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MINNEAPOLIS -- A room full of middle school students is buzzing with activity. Students are gathered around laptops working on their websites.

"Some of them are creating content, so they're designing their own clothes. A lot of kids want to be designers when they grow up," said Brad von Bank, co-founder of Reve Academy.

Von Bank and Kristin Pardue created the non-profit to help students in north Minneapolis learn digital marketing skills. It's a natural extension of the duo's pro-profit business, Reve, which helps companies develop an online presence and marketing plan.

"On a professional side, we understood there was a need for more digital talent," explained von Bank. He and Pardue decided the best way to find that talent was to develop it themselves.

"That would help the Twin Cities because we'd have more talent, local-grown talent, and it would also help the kids who don't always necessarily see this as a pathway," said von Bank.

"My website is based off my book I've been writing for a year," said 8th grader Asante Samuels, who wants to give her audience an interactive way to experience her fantasy novel. In a two-week summer workshop, students are encouraged to dream, build a website around that vision and then present it to professionals in the same manner they might pitch a marketing plan in the working world.

Along the way, students learn about website development, search engine optimization, and digital marketing. Reve has partnerships with several schools in north Minneapolis to use that curriculum to reach more students.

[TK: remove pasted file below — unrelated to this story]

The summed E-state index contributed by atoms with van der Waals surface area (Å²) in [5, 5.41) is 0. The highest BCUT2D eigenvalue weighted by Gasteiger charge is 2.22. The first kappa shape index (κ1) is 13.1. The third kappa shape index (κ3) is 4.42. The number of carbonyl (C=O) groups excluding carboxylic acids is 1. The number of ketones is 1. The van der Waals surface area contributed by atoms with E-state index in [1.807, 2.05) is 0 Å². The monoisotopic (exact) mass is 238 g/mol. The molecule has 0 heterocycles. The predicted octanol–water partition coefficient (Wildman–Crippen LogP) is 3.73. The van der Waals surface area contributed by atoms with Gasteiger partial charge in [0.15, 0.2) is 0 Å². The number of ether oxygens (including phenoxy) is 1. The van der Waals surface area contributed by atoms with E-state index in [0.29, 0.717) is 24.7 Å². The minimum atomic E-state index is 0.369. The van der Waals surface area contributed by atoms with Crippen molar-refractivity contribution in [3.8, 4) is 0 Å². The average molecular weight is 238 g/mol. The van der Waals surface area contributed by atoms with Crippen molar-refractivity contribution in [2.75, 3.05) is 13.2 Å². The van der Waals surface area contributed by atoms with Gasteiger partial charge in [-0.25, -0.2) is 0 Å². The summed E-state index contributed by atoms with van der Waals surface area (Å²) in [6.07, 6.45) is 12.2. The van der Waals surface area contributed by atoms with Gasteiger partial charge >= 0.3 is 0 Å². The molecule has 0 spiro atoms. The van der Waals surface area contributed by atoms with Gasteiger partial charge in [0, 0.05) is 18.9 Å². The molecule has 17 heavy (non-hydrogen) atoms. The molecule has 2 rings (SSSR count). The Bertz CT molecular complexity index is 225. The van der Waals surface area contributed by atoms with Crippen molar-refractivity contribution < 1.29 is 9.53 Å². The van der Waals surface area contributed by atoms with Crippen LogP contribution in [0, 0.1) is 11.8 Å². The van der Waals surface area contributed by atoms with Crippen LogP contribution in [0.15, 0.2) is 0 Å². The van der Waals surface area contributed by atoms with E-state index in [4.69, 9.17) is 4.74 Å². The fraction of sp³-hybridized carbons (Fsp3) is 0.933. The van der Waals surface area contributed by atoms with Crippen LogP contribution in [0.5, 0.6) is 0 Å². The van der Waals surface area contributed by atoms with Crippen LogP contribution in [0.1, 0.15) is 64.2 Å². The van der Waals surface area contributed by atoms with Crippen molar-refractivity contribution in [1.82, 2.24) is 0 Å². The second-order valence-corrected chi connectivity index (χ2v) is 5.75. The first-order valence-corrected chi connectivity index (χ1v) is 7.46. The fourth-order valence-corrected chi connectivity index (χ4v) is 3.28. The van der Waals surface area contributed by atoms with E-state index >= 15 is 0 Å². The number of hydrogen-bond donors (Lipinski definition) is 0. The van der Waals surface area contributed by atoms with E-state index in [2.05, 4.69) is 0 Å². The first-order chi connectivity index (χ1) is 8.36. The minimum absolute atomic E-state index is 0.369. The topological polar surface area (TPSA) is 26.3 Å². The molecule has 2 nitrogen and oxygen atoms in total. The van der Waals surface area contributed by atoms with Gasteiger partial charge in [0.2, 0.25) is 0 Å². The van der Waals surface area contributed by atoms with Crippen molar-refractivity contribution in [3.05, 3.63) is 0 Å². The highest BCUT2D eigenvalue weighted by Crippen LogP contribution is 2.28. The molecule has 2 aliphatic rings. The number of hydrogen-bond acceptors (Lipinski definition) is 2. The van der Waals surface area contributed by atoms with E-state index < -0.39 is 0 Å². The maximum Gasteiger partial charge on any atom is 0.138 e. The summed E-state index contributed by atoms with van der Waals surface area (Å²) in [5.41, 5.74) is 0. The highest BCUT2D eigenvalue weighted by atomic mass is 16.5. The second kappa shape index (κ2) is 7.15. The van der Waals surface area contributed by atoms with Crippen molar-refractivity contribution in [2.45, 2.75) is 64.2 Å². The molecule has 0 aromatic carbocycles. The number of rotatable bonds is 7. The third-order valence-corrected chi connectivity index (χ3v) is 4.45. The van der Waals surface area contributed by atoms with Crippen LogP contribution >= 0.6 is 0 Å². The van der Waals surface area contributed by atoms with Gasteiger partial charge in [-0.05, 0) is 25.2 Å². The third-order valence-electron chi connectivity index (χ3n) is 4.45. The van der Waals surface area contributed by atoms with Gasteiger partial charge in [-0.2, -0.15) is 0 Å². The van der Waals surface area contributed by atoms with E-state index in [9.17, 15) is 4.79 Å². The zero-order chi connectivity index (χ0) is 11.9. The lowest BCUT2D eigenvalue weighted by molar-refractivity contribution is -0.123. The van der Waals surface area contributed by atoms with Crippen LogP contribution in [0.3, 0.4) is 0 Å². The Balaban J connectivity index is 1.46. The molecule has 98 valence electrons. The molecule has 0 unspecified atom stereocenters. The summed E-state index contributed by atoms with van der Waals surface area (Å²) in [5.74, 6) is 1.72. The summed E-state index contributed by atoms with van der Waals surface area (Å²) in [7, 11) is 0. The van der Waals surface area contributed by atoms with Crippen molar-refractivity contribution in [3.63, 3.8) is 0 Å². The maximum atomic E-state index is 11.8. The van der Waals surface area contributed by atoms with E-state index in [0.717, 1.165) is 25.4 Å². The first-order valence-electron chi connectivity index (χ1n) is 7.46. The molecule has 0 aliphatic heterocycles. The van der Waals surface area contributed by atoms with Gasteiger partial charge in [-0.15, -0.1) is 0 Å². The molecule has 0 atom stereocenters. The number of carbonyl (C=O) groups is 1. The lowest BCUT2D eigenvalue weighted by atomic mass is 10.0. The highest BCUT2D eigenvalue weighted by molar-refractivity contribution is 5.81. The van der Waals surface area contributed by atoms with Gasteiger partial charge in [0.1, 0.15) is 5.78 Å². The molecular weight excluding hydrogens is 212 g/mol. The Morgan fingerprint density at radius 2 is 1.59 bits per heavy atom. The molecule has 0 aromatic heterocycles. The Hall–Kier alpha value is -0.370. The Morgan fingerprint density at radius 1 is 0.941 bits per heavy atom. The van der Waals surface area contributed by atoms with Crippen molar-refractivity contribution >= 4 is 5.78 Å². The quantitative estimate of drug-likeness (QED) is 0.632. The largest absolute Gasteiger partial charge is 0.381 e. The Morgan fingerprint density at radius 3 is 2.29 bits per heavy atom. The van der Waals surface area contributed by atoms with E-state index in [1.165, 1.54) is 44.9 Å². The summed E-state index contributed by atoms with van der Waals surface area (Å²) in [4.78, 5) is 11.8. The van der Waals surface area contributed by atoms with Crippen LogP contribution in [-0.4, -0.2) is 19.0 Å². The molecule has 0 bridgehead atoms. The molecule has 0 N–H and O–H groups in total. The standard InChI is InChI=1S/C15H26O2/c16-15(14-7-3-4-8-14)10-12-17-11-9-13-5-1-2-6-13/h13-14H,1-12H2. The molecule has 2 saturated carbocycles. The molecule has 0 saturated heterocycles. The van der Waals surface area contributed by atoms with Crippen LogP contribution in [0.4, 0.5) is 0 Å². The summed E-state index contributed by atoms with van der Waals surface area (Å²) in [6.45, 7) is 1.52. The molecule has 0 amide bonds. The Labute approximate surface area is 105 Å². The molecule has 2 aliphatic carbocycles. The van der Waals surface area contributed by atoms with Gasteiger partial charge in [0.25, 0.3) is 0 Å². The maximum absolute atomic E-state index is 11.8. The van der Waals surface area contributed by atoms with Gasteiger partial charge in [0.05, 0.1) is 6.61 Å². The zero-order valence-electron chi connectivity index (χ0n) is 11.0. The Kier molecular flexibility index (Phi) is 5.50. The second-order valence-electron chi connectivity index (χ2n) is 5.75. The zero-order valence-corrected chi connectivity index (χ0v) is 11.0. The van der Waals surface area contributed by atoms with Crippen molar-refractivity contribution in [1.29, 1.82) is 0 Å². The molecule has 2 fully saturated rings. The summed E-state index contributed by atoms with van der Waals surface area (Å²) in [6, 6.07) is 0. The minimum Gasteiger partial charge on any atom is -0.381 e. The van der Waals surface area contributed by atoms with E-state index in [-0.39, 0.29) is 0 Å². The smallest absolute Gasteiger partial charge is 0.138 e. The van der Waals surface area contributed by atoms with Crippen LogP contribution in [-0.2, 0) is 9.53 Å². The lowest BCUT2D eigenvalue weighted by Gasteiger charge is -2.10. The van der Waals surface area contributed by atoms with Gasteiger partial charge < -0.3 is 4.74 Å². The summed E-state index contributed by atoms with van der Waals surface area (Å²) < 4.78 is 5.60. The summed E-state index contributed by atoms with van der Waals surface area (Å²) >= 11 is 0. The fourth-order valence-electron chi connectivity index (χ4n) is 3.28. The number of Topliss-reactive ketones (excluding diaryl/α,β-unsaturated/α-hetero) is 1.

"So they're doing the same curriculum over a longer period of time as an after-school enrichment," said co-founder Pardue, who says this fall, Reve Academy willhelp some of its more advanced student launch a website development business that will work with community partners who need but can't afford traditional professional services.

Reve Academy is workingto bring its program into more schools, training teacherswho will present the curriculum that can open doors forstudents interested in digital careers.

Jaime Scherle, who trains those teachers for Reve Academy, sees it as a natural fit."Schools have computers but they use them for things like powerpoints and writing papers and this takes it to a whole new level."

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